Since then, however, I have disagreed intensely with the Obama administration's management of the bailout. GM's bondholders and terminated dealers of both companies were largely wiped out in a very inequitable manner, while the UAW pension plans were largely kept whole. So, if your retirement was in GM bonds, you lost, but, if you had a UAW retirement, you won. I still can't believe that this blatant and unfair discrimination was legal or constitutional, but it somehow happened.
That being said, I am glad to see GM's reemergence as a publicly held company, and will be even happier when the government has completely removed itself. As the song lyrics quoted above confirm, Chevrolet (and Cadillac too for that matter) is an iconic American brand that I will be pleased to see live on and prosper in future growing economies. I only hope that GM management and the UAW leadership have learned their lessons and do not repeat their past mistakes. We should not bail them out again.
QE2: I used to think that this was only an acronym for the Cunard Ocean Liner, RMS Queen Elizabeth II. But no, now it stands for the second round of Quantitative Easing by the Federal Reserve. QE2 is basically printing money to try and help the economy and keep interest rates low. I am a fan of Ben Bernanke generally, but I don't agree with him here. The problems with the economy are fiscal and government policy driven, they are not monetary. There is plenty of money out there. But, investors won't move it or take risks because of general uncertainties and, more precisely, because of the looming uncertainties of taxes and health care and regulatory policy and government debt. It's that stuff that is holding the economy back, not the misconception that there's not enough money. I understand that the Fed doesn’t have the power to change those other things, but does have the power to print money. But, if you have a cold, it doesn't help to apply a tourniquet because that's all you have.
Earmarks: Republicans in the House and the Senate have now unanimously voted to ban earmarks for the 2 years of the 112th Congress. As one of the original earmark warriors, I am tempted to spike the ball in the end zone. But, I won't do that just yet. Earmarks are a symptom of a culture of favor-trading and spending. We need to jettison that culture along with the corrupting practice of earmarking. Organizational cultures can be stubborn. Although I am encouraged by the resolve of the 87 new Republican freshman in the House, we need to make sure they are a part of bringing about a fresh culture and that they are not co-opted by some of the "old guard" who will try to teach them how it “should” be done. I am also a little surprised that the Democrats have not joined us in either House in opposing earmarks. Do they really think it's a winning campaign issue?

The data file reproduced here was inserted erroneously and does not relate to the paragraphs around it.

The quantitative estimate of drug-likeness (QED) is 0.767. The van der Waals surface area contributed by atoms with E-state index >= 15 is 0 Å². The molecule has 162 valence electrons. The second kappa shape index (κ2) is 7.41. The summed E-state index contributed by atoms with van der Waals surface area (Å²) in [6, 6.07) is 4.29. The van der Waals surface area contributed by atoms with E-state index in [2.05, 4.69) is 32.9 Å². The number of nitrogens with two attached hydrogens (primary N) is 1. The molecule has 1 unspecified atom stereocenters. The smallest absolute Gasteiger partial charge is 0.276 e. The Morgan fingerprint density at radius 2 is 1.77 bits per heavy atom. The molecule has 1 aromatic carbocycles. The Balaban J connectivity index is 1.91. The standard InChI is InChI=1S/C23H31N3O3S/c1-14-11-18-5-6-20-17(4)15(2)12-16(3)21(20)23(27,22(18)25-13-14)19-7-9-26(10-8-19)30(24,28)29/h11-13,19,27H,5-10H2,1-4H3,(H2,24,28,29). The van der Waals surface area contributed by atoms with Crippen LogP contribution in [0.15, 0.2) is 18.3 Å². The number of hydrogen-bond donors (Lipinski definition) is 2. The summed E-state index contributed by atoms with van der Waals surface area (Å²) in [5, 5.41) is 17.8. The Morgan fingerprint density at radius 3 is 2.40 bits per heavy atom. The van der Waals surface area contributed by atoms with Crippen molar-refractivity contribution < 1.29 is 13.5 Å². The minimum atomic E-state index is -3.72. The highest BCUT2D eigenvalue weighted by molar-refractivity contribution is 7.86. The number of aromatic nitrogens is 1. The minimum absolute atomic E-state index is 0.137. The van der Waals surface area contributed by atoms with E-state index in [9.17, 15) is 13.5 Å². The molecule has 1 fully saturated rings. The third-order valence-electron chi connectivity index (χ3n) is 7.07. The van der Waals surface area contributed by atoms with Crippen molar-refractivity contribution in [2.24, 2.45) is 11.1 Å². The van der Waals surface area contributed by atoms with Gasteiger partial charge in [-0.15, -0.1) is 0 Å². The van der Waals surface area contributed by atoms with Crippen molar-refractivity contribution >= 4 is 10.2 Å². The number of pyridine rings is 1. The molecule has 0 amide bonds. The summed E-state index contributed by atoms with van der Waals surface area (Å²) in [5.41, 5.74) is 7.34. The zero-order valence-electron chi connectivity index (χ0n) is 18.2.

Anyway, we are in the "red zone" for the end of earmarks as we knew them. But, I will hold that end zone celebration for a little bit longer.
And Finally, as I walked to vote last night, I overheard two Democratic members of Congress talking to each other. One of them exclaimed in an angry voice, "I can't believe the hypocrisy of these Republicans with these tax cuts. If your business brings home a quarter of a million dollars, we are supposed to subsidize you?" Therein lies the fundamental difference in understanding. This Democrat (who purports to be a moderate and who narrowly won reelection) clearly believes that the product of an individual's effort, talent and sweat belong to the government....and we should be thankful for what the government allows us to keep. I do not believe that allowing someone to keep half of what they have earned (after you count state taxes)........is a subsidy. You see the difference.
Until next week, I remain respectfully,
Congressman John Campbell
Member of Congress